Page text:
How Heel Spurs Are Connected To Plantar Fasciitis
Posted on Nov 10, 2022

Heel spurs are calcified growths at the insertion point of major pieces of connective tissue that can make it difficult to walk or move around. They are sometimes painful. However, you may not always notice them right away. You can have a heel spur and not be aware of it, or you might associate the spur with your heel pain and call it plantar fasciitis!

What Are Heel Spurs?

Heel spurs, or bone spurs, are small, bony growths that develop over time. They occur at the bottom of your heel, where your heel connects with your plantar fascia. A lot of time, people don’t realize they have heel spurs until they start to develop pain as a result.

Heel spurs can develop as a response to inflammation or stress to the area. Your body’s natural reaction to stress is to build up extra tissue, but this can lead to even further pain in the area when the tissue surrounding the heel spur becomes agitated.  Any spur on the body is usually due to what is called ‘dysplasia’. Dysplasia is when one type of tissue converts to another instead.

In the case of heel spurs, the tissue should just be more connective tissue, but it fills with calcification and becomes a spur instead. This is adaptive and generally allows the body to redistribute forces as a compensation for some other condition.  

What Causes Heel Spurs?

The stress that leads to bone spurs can be the result of strained muscles or ligaments, torn membranes, and commonly, inflammation associated with plantar fasciitis. Some people have autoimmune conditions that cause the formation of spurs throughout the body. If you have a considerable amount of chronic inflammation and the deposition of advanced glycation end products from too much blood glucose, spurs might also form.  

Other factors that can lead to symptomatic heel spurs include gait abnormalities, wearing shoes that don’t fit correctly, obesity, age, and other foot conditions. Spurs are often mistaken as the source of pain on the bottom of the heel, but sometimes the spur is not the true source. You may have heel spurs as a result of plantar fasciitis, but not realize it because you associate the heel pain with plantar fasciitis.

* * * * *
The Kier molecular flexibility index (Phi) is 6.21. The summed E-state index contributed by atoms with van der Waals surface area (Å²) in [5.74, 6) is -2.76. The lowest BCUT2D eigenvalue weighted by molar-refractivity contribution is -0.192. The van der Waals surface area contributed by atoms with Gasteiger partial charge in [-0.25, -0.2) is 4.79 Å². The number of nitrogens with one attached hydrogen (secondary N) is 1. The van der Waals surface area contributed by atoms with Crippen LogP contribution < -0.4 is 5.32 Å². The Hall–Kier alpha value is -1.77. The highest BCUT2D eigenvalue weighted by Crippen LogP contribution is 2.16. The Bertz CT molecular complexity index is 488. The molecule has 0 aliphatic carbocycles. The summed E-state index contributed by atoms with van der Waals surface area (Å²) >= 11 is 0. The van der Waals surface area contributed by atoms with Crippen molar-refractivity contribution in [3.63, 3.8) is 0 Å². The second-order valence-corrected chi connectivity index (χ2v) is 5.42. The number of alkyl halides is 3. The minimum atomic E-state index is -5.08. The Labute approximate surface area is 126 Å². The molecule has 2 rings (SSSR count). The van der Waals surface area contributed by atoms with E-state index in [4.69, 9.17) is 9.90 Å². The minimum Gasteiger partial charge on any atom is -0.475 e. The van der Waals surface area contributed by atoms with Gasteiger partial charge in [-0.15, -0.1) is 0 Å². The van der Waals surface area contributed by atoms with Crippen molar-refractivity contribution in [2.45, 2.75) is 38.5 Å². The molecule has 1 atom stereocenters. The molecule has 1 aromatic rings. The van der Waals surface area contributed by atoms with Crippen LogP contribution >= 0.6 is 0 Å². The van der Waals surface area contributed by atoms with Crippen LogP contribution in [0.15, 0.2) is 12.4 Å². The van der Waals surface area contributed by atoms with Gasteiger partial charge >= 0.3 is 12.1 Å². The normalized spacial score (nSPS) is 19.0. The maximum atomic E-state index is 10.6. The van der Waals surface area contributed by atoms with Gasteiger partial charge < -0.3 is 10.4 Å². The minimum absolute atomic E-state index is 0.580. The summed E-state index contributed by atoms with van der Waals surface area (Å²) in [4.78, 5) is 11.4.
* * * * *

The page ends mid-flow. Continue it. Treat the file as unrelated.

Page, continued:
Or you may simply have plantar fasciitis and it coexists with a painless spur. This is why it’s important to speak with your physician to determine the root cause of your pain. Heel spurs are commonly diagnosed with x-rays.

Relieve Heel Spur Pain

Heel spurs can be painful, but there are a number of ways you can reduce your pain at home. Allowing a sufficient amount of rest between exercises can help reduce pressure and stress to your heel. You can also ice the bottom of your feet, especially after activity, to reduce inflammation and pain.

You may lean toward non-steroidal anti-inflammatories (NSAIDs) like ibuprofen for pain relief. However, NSAIDs can have negative side effects that outweigh the benefits. That’s why Dr. Warner developed her supplement brand, Well Theory, to make natural pain relief more accessible.

Tart Cherry Extract is a popular Well Theory supplement that works in much the same way as NSAIDs to reduce inflammation. The beauty of natural anti inflammatories is that they have far fewer side effects. Tart cherry extract can prevent inflammation that can cause heel spurs - so you can reduce your risk of developing them.

Dr. Warner’s Joint Health Multi is another powerful anti-inflammatory supplement. It’s a unique combination of turmeric, ginger, PEA and black pepper extract. Our Joint Health Multi and Tart Cherry Extract are commonly taken together for maximum pain relief.

The Healing Sole can also reduce your symptoms of plantar fasciitis, which can in turn potentially prevent heel spurs. If you’re already suffering from heel spurs, then the rocker bottom sole and other features can still provide a gentle stretch, while reducing pressure to painful areas of the foot.